Oregon courts have personal jurisdiction over defendants whose acts committed outside of Oregon have effects in the state. Jurisdiction exists “[i]n any action claiming injury to person or property within this state arising out of an act or omission outside this state by the defendant”, where at the time of the injury either:
“D(1) Solicitation or service activities were carried on within this state by or on behalf of the defendant; or
D(2) Products, material, or things distributed processed, serviced, or manufactured by the defendants were used or consumed within this state in the ordinary course of trade.”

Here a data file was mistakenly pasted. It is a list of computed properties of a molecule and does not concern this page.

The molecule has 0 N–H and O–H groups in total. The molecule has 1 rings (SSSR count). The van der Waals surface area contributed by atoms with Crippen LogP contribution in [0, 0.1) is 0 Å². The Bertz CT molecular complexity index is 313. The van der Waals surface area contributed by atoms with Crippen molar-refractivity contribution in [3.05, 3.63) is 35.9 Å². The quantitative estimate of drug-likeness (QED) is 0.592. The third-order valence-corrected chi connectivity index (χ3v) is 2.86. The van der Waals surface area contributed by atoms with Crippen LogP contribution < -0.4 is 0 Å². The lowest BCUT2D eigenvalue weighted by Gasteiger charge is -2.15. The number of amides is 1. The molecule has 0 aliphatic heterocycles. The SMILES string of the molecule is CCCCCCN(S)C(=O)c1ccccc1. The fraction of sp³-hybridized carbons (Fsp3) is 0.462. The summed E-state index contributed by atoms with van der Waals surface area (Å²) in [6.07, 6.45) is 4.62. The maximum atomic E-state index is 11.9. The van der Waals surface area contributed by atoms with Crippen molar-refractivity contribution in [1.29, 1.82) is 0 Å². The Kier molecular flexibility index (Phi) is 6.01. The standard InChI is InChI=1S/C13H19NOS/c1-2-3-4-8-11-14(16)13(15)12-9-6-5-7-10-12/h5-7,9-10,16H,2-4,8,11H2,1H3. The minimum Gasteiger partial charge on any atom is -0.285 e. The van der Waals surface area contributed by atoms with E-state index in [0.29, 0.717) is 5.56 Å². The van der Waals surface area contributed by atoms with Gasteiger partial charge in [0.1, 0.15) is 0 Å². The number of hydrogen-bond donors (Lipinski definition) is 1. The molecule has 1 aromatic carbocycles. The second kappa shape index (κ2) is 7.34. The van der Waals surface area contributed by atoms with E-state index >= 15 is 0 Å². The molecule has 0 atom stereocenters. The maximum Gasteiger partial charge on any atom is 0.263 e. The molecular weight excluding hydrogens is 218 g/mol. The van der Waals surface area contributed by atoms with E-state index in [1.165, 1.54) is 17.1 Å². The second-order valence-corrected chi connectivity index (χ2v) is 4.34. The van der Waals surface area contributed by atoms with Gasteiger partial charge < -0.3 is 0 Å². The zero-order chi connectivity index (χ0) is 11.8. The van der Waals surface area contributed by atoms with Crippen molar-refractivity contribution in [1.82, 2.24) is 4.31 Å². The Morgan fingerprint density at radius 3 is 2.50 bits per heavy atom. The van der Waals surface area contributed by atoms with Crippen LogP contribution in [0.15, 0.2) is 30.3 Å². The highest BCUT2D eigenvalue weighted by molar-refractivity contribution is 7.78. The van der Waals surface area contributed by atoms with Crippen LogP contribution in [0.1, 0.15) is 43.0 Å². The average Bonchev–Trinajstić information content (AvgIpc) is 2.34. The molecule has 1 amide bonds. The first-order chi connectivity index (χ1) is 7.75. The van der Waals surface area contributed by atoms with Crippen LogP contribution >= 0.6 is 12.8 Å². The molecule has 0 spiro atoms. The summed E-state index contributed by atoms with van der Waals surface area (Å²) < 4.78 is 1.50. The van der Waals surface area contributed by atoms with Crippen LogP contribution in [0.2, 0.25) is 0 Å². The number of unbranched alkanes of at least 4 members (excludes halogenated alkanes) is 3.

The injury must occur in Oregon; lingering effects in Oregon from an injury elsewhere do not suffice. State ex rel Circus Circus Reno, Inc. v. Pope, 317 Or 151, 854 P2d 461 (1993) (plaintiff was hit by a liquor bottle thrown from the window of a Reno hotel).
The term “service,” as used here, means the performance of a business function auxiliary to the production or distribution of products, materials, or things. Columbia Boat Sales v. Island Packet Yachts, 105 Or App 85, 88, 803 P2d 283 (1990). “The wrongful use of a civil proceeding is not conduct associated with production or distribution in the sense contemplated by the rule.” Portland Trailer & Equipment, Inc. v. A-1 Freeman Moving & Storage, Inc., 166 Or App 651, 656, 5 P3d 604 (2000). Unlike some other courts, Oregon does not recognize co-conspirator jurisdiction. Geo-Culture, Inc. v. Siam Inv. Management S.A., 147 Or App 536, 542, 936 P2d 1063 (1997) (no jurisdiction over a defendant who had no direct contact with Oregon).